"Apart from the function of a sales centre, the venue is also intended to serve multiple other functions built around the theme of textile culture," states YI+MU Design Office. They add, "It is an interactive complex for hosting small exhibitions, opportunities in art education, cultural exchange salons, hands-on learning experiences, DIY workshops, family and community events, a textile library, and a marketplace for cultural and creative products." Through this multifunctionality, the firm hopes to provide residents and tourists with a space “that will help them gain an in-depth understanding of traditional and modern Chinese textile spinning, weaving, and dyeing techniques via a variety of activities.”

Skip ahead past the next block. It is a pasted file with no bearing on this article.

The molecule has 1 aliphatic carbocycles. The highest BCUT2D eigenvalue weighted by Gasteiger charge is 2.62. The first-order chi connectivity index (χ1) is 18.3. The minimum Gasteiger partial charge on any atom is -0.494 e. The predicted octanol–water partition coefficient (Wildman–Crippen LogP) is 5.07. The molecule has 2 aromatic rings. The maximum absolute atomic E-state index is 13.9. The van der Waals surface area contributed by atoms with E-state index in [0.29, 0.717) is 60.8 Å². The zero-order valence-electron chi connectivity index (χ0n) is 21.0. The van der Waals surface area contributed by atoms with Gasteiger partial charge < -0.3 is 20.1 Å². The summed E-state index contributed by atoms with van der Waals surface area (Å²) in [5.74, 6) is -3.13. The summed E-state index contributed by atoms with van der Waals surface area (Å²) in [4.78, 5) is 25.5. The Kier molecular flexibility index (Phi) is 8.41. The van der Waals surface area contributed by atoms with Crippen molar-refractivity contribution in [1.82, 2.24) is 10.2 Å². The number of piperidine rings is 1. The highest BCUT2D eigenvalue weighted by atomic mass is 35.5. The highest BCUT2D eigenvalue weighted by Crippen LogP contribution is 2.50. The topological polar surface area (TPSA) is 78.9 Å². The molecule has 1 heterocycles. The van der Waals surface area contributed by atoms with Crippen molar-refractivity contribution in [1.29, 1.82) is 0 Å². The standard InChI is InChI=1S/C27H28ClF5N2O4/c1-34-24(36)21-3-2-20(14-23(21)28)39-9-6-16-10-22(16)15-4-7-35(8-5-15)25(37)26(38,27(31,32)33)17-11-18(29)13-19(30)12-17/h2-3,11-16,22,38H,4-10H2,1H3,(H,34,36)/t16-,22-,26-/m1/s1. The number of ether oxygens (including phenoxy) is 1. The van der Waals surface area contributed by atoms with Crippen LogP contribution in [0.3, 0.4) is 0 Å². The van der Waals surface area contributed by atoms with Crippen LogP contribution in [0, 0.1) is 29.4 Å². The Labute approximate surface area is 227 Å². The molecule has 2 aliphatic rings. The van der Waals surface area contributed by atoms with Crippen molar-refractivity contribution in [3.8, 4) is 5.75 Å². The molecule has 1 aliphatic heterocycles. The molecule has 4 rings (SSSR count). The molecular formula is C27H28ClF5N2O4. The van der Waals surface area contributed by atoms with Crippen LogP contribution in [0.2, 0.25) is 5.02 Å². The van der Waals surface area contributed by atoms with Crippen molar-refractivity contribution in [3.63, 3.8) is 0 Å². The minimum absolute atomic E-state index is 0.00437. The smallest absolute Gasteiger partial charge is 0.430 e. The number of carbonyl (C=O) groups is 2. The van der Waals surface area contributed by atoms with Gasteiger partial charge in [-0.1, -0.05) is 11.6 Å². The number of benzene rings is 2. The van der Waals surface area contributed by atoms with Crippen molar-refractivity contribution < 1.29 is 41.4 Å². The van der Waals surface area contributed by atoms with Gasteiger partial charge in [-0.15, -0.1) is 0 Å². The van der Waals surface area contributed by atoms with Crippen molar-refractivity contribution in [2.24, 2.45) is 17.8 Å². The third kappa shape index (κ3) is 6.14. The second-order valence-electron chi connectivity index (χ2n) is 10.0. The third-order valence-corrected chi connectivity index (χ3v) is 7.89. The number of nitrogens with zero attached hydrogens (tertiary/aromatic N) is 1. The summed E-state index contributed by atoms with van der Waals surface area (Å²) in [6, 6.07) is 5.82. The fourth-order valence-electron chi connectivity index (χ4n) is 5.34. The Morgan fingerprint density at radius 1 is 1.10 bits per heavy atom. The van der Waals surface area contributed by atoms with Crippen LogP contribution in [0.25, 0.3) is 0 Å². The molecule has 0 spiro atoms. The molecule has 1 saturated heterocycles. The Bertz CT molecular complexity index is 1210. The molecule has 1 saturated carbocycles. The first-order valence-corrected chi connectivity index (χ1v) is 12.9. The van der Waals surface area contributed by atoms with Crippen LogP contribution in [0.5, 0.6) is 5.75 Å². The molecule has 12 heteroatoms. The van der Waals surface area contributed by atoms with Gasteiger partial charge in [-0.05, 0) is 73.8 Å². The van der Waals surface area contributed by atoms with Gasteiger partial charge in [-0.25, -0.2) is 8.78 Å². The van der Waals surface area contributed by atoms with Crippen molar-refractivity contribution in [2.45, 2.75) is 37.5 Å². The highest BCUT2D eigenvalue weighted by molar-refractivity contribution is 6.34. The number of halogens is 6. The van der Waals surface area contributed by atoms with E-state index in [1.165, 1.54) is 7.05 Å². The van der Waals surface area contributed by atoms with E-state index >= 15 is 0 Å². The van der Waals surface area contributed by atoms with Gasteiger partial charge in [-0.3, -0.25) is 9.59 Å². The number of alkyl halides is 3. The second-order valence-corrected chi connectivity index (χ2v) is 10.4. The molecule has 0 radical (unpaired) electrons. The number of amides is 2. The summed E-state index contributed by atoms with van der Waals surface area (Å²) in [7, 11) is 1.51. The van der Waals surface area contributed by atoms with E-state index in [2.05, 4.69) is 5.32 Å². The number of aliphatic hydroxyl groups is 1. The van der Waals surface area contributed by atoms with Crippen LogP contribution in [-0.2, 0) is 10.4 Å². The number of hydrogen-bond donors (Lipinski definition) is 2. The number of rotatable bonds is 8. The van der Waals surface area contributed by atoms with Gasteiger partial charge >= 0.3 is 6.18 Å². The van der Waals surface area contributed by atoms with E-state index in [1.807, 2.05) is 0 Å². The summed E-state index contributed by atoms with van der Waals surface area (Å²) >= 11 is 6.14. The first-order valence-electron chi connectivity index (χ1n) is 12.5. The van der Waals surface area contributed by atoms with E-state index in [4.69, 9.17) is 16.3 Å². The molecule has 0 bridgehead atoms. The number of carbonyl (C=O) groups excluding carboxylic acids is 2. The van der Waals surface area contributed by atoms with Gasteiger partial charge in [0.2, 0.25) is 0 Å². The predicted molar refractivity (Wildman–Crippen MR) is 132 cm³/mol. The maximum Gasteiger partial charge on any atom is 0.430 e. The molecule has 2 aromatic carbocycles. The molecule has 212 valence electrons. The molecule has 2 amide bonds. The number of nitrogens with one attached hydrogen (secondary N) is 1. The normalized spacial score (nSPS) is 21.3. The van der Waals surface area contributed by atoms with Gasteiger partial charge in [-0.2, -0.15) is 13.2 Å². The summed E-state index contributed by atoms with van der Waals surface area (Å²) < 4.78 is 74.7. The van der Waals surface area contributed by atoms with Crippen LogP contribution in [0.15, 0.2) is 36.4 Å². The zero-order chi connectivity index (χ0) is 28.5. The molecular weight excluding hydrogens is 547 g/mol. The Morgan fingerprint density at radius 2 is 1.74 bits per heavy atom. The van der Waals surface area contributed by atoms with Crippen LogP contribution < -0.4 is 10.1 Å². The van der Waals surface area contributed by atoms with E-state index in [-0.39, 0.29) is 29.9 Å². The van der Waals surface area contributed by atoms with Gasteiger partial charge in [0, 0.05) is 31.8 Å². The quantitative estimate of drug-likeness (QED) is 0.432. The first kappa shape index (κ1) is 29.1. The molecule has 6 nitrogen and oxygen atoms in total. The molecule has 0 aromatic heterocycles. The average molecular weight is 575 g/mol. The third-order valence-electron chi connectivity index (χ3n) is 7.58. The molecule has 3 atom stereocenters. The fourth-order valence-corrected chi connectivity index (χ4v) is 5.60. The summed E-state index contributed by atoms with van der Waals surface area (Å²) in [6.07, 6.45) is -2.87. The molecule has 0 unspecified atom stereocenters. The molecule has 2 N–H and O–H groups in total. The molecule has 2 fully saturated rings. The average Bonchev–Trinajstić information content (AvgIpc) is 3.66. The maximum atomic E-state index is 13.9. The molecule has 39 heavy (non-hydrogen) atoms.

First encountered at the entrance area, the textile display runs across its massive enclosing walls, interjected by windows overlooking landscaped spaces outside. The subtle interior design balances the monumentality of this element with a system of metallic beams and columns that reinforce the existing structure while exuding a materiality that complements the warehouse-style red brick walls around it. Furthermore, wood finishes have been imparted on the floors and ceilings "to soften the hard and cold industrial style, lending a cosy, laid-back intimacy to the environment," explain the designers. The result is warm and inviting, ushering guests beyond towards a display space, whose floors and ceilings are dressed with a light wood finish that is present throughout the remainder of the design.